According to my Ravelry project page, I started this on 9 January, but I worked on it very sporadically at first. This pullover can definitely be knit in fewer than three months. The center pattern is incredibly intuitive and easy to memorize, and it’s otherwise just lots of stockinette. Lemon squeezy, as they say.

Meadow Road
Meadow Road

Meadow Road is the pattern that made me love twisted ribbing. I really like how it makes those columns of knits and purls so neat and tidy. The hem on the body is only twisted on the knit stitches, but when I worked the cuffs and the neckband, I twisted the purl stitches too.

And speaking of the cuffs and neckband, I made some changes to the original pattern, which called for gathered sleeves and reverse stockinette edging. I omitted both of these. Working the sleeves two-at-a-time, I continued decreasing to what seemed like an appropriate width, and then I added 8 rounds of ribbing before binding off loosely. For the neckband, I picked up either 132 or 134 stitches and again worked 8 rounds of ribbing. I didn’t change my needle size.

I’m very happy with how my Meadow Road turned out. In my experience, Arroyo grows in length and, to a lesser degree, width, and this ended up being the perfect size after blocking. It ends a couple inches below my hip and is has a comfortable / casual fit throughout the body and sleeves.

FO: Carina

Pattern: Carina
Yarn: Madelinetosh Tosh Sock (Onyx)
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I finished knitting my Carina pullover last Wednesday, and I wore it all day yesterday. It was a little too warm during my ride home from work last night, since it was 60°F outside, but I think it’ll make a fine spring sweater. And it’s my first black sweater of 2017.

I made a few modifications, both big and small, to the pattern. The small change is that I twisted the stitches on the faux seam-like columns. The big change is that I replaced the garter trims with twisted ribbing and I added a more traditional neck band. I’m really pleased with the results. I really like the way that the twisted rib looks, and I’m glad I finally tracked down a vertical double decrease with twisted stitch for the v-neck.

If I did this again, I could see reworking the neck band in order to make it a little more relaxed, but that’s my only real complaint.


Of course, I ignored best practice and didn’t alternate skeins while working on this project, which explains the lighter band of color along the midsection of the body. And not only did I not alternate skeins, half of my first hank of Tosh Sock was kinked up, frogged yarn. I think that contributed to the color changes. (The photographs might also exaggerate the differences.)

I’ve noticed that Tosh yarns aren’t usually saturated with dye throughout the entire strand of yarn. The core of the yarn, when cut, often looks natural or only very lightly dyed. My theory is that the yarn plies became disturbed and consequently revealed more of the undyed / lighter colored parts of the yarn after I frogged the previous project. When I reknit the yarn, the fabric was a different shade of black. I started knitting the pullover from the unknit end of the ball, so the neckline and the majority of the raglan-increased fabric is more black. The kinky frogged yarn begins around the last third or quarter of the raglan increases and continues into the body, which is where the fabric becomes less black.

My thoughts on this might be way off. My first hank might have simply been more uneven in color. But I could, in theory, test this by knitting, frogging, and reknitting some large swatches. I could also see if soaking the frogged yarn changes the fabric of the second swatch. But I don’t think I’m that motivated. (I would appreciate it very much if someone else is.)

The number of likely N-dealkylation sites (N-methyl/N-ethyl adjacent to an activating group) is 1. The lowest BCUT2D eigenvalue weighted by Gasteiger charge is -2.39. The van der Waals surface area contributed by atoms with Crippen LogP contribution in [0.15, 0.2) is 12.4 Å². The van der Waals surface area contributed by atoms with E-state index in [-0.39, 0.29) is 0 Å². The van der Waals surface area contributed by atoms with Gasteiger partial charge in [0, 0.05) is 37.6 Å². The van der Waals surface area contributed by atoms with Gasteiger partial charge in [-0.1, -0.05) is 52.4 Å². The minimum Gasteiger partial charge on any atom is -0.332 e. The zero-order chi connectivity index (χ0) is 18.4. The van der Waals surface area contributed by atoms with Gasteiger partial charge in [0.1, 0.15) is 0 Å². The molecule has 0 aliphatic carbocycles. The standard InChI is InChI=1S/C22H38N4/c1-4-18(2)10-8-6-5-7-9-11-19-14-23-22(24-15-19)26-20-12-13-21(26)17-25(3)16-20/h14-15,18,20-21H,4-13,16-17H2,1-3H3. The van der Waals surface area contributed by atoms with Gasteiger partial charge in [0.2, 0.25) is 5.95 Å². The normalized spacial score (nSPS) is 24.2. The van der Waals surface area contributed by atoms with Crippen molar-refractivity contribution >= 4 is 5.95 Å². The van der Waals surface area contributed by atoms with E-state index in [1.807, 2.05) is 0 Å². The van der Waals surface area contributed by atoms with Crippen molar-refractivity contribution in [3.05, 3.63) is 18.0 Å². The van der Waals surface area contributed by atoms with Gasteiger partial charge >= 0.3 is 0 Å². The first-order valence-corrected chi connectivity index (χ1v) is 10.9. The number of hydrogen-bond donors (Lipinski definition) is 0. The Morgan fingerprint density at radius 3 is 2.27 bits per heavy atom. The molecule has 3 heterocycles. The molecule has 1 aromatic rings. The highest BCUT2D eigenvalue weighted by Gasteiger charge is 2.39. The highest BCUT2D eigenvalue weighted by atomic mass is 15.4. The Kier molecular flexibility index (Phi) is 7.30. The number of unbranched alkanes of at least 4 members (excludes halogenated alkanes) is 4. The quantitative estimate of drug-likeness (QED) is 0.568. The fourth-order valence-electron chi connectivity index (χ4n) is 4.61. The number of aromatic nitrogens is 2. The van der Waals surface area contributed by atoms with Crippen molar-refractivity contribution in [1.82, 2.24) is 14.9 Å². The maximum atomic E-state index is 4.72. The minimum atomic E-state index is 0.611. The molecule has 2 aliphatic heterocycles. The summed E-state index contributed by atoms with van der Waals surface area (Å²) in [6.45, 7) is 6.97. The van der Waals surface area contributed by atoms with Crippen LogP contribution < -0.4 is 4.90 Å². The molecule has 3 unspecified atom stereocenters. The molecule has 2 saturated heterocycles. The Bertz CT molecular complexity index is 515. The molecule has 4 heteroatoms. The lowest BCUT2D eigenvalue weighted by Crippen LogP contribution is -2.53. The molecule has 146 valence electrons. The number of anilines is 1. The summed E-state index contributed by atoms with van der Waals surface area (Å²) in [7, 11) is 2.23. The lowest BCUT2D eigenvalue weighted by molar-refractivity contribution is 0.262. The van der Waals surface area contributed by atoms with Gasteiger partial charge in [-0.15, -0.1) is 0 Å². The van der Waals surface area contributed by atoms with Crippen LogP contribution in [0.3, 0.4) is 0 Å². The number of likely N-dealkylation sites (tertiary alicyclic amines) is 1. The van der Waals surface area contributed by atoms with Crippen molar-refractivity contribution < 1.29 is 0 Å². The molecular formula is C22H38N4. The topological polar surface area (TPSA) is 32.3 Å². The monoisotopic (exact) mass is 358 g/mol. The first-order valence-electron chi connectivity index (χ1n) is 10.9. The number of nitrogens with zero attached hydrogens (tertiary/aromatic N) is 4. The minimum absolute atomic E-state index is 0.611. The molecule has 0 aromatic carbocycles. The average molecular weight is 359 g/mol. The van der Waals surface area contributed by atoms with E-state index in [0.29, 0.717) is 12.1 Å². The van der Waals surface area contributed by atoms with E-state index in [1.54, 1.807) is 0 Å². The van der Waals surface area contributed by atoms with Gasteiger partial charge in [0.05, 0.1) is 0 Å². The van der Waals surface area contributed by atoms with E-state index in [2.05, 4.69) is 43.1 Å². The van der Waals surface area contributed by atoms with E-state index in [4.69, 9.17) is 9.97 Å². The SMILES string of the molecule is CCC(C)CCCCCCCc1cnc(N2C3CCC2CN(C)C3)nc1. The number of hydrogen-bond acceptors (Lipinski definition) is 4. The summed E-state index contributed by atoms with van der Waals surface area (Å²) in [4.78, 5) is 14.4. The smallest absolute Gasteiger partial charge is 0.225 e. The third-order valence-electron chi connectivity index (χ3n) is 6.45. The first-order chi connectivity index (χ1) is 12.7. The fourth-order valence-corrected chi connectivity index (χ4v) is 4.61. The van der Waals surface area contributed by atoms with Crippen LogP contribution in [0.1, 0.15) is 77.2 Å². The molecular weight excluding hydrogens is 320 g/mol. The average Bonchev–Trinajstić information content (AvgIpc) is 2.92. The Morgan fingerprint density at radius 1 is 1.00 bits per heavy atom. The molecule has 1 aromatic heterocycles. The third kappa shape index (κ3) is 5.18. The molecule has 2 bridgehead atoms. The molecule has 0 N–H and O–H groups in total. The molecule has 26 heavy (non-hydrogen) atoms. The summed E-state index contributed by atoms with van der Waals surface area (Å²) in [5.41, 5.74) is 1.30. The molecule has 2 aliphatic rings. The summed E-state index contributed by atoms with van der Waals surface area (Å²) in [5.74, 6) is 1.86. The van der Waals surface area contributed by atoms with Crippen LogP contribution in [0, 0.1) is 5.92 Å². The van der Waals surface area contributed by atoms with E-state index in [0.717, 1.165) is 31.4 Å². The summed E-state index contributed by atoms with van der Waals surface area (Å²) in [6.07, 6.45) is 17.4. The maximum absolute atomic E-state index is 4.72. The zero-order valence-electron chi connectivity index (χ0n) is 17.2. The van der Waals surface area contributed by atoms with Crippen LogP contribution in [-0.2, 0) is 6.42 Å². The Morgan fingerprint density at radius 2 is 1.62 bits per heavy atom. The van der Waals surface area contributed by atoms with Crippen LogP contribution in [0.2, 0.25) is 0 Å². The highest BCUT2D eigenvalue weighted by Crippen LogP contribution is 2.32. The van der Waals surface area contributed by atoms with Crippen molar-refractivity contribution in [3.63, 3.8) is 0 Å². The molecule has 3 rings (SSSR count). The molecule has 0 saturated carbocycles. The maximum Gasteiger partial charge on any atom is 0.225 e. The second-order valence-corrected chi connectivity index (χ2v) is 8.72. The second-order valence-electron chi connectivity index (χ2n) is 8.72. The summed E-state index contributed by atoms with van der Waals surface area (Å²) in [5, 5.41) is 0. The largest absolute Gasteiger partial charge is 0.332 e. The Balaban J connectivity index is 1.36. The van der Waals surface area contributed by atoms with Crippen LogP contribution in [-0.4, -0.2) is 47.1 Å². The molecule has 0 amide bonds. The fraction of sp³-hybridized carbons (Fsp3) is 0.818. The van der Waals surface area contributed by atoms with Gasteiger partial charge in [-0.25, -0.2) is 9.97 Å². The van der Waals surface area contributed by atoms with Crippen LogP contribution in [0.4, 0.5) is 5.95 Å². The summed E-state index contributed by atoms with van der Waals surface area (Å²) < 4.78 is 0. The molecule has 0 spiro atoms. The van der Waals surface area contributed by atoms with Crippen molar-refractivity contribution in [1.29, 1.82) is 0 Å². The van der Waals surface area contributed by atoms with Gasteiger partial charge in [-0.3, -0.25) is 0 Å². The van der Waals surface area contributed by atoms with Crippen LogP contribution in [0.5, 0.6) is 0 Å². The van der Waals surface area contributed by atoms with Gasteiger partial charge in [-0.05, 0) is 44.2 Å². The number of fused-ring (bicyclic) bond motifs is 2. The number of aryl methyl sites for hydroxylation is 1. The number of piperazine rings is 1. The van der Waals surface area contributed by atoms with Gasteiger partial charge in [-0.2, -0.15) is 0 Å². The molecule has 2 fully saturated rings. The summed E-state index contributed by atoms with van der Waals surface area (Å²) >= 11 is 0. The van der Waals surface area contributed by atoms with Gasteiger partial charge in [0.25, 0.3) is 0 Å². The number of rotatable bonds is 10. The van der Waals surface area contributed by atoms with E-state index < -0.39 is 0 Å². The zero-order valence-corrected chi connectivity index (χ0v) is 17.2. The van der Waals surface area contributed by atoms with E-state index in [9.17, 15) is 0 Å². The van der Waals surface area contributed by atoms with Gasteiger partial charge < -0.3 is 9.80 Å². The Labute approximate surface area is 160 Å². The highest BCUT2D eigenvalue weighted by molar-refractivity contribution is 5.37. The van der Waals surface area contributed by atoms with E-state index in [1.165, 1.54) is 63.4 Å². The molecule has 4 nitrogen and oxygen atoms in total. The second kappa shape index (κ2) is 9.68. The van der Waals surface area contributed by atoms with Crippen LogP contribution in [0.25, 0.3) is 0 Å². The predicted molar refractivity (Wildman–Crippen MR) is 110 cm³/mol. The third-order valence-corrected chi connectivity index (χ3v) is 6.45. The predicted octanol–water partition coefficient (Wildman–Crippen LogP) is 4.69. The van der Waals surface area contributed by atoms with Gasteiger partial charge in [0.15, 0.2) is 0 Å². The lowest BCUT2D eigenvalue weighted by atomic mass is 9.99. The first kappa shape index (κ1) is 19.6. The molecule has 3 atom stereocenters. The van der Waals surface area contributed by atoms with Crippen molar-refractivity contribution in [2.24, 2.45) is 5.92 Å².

Ultimately — and probably unsurprisingly — I don’t mind the differences in color. It may not be perfect, but I’m happy with the sweater and I enjoyed wearing it yesterday. At the end of the day, it didn’t matter that I was wearing a pullover knit in mismatched blacks.

FO Revisited: Passing Showers

Passing Showers (April 2016)Last April, I finished knitting my short-sleeved Passing Showers cardigan. At the time, I was quite pleased with it, but, in the last 11 months, I’ve never worn it. As it turns out, I don’t actually like short-sleeved cardigans.

One of the things I want to accomplish this year is the continued assemblage of a functional me-made wardrobe. It’s so very satisfying to pull on something I made. The mister pretends to not understand when I gleefully point out the garments that I knit that we both regularly wear. But he does know the joy and sense of accomplishment that comes with riding a bicycle that he picked the parts for and built by himself. I’m quite certain this is a feeling all makers can relate to.

At this point, I’ve got a lot of winter-weight sweaters. And I’ve got a lot of colorful sweaters — colorful by my standards. But, until recently, I’ve always worn black. The Icelandic sweaters are a lot of color for me. Almost too much. So, along with being a year of wardrobe shaping, I hope 2017 will also be my year of black. Because not only should my me-made clothing fit right, it should look right. And more of it should be black.

This brings me back to the short-sleeved Passing Showers, which has been languishing in a drawer. I wanted a black long-sleeved mid-weight cardigan, and this neglected cardi, knit in sport-weight Malabrigo, was more than halfway there. So I picked out the bind offs and garter trim on the short sleeves and turned it into something more wearable.

And I’m already wearing it. This cardi is perfect for sunny mid-50°Fs weather. Throw a denim jacket over it, and it’s good even on a windy day like today.

Passing Showers (March 2017)

In addition to adding long sleeves, I also added six rows of garter stitch to the edge of the body. When I worked the bind off back in April, I had done a very elastic bind off, and I didn’t like how unstructured the edge was. I also didn’t like that the point where the collar and the body met didn’t look very unified. The two fabrics — the garter stitch collar and the lace edging on the body — behaved differently. The new garter stitch edge fixes all of that. And this time, I worked an Icelandic bind off, which creates a less stretchy and more structured edge.

Pattern: Passing Showers
Yarn: Malabrigo Yarn Arroyo (Black)
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Unfortunately, I wasn’t able to get a good photograph of the finished sweater. It was quite windy this morning, and it was impossible to take a picture of the hanging garment.